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During a heart attack, one of these plaques can break down and spill cholesterol and other substances into the bloodstream. A blood clot forms at the site of rupture. If large enough, the clot can completely block the flow of blood through the coronary artery.


Another cause of a heart attack is a spasm of a coronary artery that shuts off blood flow to part of the heart muscle. The use of tobacco and illicit drugs, such as cocaine, can cause a potentially fatal spasm. A heart attack can also occur due to a tear in the heart artery (spontaneous coronary artery dissection).

Risk factors:Certain factors contribute to the unwanted accumulation of fatty deposits (atherosclerosis) that narrows the arteries throughout the body. You can improve or eliminate many of these risk factors to reduce your chances of having a first or subsequent heart attack. Risk factors for heart attack include:

  • Age:Men age 45 and older and women 55 years of age or older are more likely to have a heart attack than younger men and women.
  • Tobacco:Smoking and long-term exposure to secondhand smoke increase the risk of a heart attack.
  • High blood pressure:Over time, high blood pressure can damage the arteries that feed your heart, speeding up atherosclerosis. High blood pressure that occurs with obesity, smoking, high cholesterol or diabetes increases the risk even more.
  • High blood cholesterol or triglycerides:A high level of low-density lipoprotein (LDL) cholesterol (the "bad" cholesterol) is more likely to narrow arteries. A high level of triglycerides, a type of blood fat related to your diet, also increases the risk of heart attack. However, a high level of high density lipoprotein (HDL) cholesterol (the "good" cholesterol) decreases the risk of heart attack.
  • Diabetes:Insulin, a hormone secreted by the pancreas, allows your body to use glucose, a form of sugar. Having diabetes - not producing enough insulin or not responding properly to insulin - causes your body's blood sugar levels to rise. Diabetes, especially uncontrolled, increases the risk of a heart attack.
  • Family history of heart attack:If your siblings, parents, or grandparents had early heart attacks (for 55 years for male relatives and 65 for female relatives), you may be at increased risk.
  • Lack of physical activity:An inactive lifestyle contributes to high blood cholesterol levels and obesity. People who receive regular aerobic exercise have better cardiovascular fitness, which lowers the overall risk of heart attack. Exercise is also beneficial in reducing high blood pressure.
  • Obesity:Obesity is associated with high levels of blood cholesterol, high triglyceride levels, high blood pressure and diabetes. Losing only 10 percent of your body weight can lower that risk, though.
  • Stress:You can respond to stress in ways that may increase the risk of a heart attack.
  • Use of illegal drugs:Using stimulant drugs, such as cocaine or amphetamines, can trigger a spasm of your coronary arteries that can cause a heart attack.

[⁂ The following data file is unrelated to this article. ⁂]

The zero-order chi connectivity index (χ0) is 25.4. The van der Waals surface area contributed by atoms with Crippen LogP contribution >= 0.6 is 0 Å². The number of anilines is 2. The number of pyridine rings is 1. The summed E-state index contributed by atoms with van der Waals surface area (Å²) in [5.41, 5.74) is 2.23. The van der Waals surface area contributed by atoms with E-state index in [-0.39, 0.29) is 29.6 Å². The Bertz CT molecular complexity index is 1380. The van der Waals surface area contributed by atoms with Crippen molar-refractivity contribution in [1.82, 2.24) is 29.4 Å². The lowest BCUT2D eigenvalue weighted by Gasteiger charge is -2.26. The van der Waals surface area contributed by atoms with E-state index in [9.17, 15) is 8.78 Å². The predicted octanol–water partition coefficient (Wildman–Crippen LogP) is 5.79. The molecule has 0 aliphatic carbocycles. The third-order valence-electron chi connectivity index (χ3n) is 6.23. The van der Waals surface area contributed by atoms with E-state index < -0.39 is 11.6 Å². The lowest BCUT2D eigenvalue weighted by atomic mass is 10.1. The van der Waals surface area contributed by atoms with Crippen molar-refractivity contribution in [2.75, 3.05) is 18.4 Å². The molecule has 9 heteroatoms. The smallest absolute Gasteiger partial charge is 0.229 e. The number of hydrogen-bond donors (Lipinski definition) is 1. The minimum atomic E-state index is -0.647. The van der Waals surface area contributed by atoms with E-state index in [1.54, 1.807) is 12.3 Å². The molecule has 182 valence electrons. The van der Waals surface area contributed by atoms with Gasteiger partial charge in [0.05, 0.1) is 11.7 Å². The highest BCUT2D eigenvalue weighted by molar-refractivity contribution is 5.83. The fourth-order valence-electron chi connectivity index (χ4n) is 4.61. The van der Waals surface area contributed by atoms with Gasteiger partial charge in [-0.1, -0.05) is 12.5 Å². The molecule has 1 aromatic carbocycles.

• A history of pre-eclampsia:This condition causes high blood pressure during pregnancy and increases the life risk of heart disease.
  • The history of an autoimmune condition such as rheumatoid arthritis or lupus:Conditions such as rheumatoid arthritis, lupus and other autoimmune conditions may increase the risk of having a heart attack.

Complications:Complications are often related to the damage done to your heart during an attack. Damage can lead to:

  • Abnormal heart rhythms (arrhythmias):Electrical "short circuits" can develop, resulting in abnormal rhythms of the heart, some of which can be severe, even fatal.
  • Cardiac insufficiency:An attack can damage both heart tissue that the remaining heart muscle can not properly pump the blood out of your heart. Heart failure may be temporary, or it may be a chronic condition resulting from extensive and permanent damage to your heart.
  • Heart Break:Areas of heart muscle weakened by a heart attack can rupture, leaving a hole in part of the heart. This rupture is often fatal.
  • Valve Problems:Heart valves damaged during a heart attack can develop serious leakage problems.

Preparation for your Inquiry:A heart attack is usually diagnosed in an emergency setting. However, if you are concerned about your risk of heart attack, consult your doctor to check your risk factors and talk about prevention. If your risk is high, you may be referred to a cardiologist (cardiologist). Here is some information to help you prepare for your appointment. What can you do:

  • Be aware of pre-nomination restrictions:When you make the appointment, ask if there is anything you need to do in advance, how to restrict your diet. For a cholesterol test, for example, you may need to fast beforehand.
  • Write down your symptoms:Write down your symptoms, including any that appear unrelated to coronary artery disease.
  • Write down the main information:Write down the main personal information, including family history of heart disease, accident cerebral vascular disease, hypertension or diabetes, and recent major stresses or recent changes of life.